Dickens, Charles (1812-1870), was a great English novelist and one of the most popular writers of all time. His best-known books include A Christmas Carol, David Copperfield, Great Expectations, Oliver Twist, The Pickwick Papers, and A Tale of Two Cities.
Charles John Huffam Dickens was born in Portsmouth, England, on Feb. 7, 1812. He moved with his family to London when he was about two years old.
Dickens's father, John Dickens, was a poor and easygoing clerk who worked for the navy. John served in some respects as the model for Wilkins Micawber in David Copperfield. He spent time in prison for debt, an event that Charles re-created in Little Dorrit.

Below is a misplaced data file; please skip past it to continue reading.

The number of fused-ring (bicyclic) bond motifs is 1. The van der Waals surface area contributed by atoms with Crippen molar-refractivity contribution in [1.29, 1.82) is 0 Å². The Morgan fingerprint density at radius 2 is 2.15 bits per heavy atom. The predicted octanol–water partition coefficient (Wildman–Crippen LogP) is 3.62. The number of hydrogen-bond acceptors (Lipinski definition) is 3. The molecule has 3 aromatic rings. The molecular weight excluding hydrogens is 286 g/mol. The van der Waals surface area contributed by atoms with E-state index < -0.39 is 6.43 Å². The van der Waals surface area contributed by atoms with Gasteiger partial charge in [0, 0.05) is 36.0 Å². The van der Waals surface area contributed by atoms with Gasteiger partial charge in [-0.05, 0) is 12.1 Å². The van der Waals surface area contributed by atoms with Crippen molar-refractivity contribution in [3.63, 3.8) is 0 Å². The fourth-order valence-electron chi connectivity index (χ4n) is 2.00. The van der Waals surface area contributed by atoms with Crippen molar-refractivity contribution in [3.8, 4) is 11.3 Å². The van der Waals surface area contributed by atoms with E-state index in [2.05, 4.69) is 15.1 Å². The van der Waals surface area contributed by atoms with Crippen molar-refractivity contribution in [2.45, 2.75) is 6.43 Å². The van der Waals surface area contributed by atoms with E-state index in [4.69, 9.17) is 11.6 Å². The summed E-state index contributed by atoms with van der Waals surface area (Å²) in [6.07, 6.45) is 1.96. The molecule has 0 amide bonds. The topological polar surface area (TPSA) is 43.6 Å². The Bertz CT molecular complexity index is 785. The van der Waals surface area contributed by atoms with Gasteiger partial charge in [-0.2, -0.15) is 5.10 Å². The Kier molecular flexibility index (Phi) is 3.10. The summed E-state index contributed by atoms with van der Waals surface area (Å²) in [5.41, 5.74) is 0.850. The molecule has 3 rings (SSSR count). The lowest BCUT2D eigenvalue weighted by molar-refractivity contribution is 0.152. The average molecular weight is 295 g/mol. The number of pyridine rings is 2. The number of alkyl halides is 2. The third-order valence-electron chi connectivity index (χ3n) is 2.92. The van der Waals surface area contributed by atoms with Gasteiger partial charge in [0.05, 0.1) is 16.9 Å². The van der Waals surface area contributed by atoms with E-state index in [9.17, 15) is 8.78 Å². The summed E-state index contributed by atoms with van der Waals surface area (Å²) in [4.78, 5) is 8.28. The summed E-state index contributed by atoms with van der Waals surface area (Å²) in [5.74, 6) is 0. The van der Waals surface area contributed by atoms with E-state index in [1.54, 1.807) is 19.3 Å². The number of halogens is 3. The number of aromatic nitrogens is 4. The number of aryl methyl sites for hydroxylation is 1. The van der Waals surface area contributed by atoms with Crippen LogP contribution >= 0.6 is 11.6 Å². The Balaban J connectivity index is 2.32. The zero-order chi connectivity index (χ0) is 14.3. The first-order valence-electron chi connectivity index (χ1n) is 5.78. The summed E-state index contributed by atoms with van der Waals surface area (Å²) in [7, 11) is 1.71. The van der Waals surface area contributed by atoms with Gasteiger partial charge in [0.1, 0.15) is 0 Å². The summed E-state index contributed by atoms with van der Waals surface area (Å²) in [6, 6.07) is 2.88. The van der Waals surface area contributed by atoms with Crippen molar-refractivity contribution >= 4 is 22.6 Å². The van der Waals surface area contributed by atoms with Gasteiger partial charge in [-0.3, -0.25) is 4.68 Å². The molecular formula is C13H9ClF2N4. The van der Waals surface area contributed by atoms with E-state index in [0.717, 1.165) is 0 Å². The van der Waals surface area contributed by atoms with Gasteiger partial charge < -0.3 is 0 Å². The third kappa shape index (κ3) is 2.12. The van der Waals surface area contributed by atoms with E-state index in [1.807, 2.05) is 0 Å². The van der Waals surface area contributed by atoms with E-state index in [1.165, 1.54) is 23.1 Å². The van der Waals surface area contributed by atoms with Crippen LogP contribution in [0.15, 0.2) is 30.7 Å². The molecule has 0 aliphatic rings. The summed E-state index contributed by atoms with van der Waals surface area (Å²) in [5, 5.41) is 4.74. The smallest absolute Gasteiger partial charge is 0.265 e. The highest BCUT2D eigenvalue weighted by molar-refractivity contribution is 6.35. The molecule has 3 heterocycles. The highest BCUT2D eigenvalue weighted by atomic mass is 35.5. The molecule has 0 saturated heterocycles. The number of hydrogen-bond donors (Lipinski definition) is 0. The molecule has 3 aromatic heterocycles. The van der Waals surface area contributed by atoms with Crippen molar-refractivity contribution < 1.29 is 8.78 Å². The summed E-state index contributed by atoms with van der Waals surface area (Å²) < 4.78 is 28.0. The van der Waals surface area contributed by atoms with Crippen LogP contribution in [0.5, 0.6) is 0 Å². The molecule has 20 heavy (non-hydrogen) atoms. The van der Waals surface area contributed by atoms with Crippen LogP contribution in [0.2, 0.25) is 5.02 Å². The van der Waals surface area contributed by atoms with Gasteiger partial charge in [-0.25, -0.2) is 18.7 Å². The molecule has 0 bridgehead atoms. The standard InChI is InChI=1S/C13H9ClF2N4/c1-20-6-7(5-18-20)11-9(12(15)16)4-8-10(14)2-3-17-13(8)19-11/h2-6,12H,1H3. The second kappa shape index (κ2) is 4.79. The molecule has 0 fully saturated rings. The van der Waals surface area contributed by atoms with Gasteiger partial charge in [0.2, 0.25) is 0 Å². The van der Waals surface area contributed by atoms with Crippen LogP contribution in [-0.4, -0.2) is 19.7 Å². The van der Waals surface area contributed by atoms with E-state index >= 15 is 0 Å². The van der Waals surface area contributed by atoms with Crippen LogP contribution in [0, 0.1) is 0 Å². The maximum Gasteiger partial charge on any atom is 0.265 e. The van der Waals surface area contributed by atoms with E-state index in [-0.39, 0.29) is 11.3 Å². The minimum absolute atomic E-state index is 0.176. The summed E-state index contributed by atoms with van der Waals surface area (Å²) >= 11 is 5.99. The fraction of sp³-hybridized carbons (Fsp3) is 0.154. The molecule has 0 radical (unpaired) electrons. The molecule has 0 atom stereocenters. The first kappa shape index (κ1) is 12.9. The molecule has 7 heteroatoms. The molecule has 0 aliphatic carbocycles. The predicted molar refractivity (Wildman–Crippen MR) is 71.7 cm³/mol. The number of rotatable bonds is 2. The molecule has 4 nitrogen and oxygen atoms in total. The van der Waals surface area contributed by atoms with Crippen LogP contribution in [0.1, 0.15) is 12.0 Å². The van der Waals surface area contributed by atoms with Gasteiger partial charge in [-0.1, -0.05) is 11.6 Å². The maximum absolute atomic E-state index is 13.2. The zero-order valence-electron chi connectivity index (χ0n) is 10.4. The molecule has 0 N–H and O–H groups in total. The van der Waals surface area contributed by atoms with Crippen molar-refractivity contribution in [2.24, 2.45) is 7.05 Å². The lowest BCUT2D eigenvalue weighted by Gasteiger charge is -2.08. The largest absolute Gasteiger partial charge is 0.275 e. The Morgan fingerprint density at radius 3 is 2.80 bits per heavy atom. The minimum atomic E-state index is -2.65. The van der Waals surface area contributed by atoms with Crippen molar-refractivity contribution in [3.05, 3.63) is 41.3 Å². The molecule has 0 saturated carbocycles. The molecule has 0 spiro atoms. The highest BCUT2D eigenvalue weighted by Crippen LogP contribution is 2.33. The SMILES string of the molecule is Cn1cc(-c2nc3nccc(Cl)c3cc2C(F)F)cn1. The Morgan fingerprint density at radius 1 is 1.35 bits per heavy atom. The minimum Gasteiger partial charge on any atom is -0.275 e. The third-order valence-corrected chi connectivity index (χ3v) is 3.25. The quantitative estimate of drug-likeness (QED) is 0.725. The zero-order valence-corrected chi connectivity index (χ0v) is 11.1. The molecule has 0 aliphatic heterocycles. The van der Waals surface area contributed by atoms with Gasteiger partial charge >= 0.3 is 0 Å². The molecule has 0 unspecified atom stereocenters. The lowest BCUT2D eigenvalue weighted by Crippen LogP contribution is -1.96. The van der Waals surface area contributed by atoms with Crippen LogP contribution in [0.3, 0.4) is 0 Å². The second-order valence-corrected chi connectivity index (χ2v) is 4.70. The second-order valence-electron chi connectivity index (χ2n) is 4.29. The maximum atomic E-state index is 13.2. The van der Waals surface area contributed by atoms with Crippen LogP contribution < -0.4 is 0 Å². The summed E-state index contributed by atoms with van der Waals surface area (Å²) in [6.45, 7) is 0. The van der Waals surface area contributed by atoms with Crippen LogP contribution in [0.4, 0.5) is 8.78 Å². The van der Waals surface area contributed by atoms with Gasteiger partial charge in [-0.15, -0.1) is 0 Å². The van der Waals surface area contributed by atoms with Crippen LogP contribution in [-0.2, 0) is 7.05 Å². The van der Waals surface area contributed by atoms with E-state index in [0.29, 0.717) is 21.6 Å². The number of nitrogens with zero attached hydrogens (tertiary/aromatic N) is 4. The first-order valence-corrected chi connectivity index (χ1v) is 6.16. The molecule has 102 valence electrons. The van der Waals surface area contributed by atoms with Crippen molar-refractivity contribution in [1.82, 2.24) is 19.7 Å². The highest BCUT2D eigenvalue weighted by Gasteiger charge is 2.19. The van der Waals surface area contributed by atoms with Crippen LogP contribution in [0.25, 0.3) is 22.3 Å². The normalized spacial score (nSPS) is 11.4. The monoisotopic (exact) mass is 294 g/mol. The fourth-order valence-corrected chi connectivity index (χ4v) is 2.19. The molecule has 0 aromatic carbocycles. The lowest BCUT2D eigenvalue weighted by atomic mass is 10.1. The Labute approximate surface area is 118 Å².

At the age of 12, Charles worked in a London factory pasting labels on bottles of shoe polish. He held the job only a few months, but the misery of that experience remained with him all his life.
Dickens became a newspaper reporter in the late 1820's. Dickens's first book, Sketches by Boz (1836), consisted of articles he wrote for the Monthly Magazine and the London Evening Chronicle.
Dickens's health began to decline about 1865, and he died of a stroke on June 9, 1870.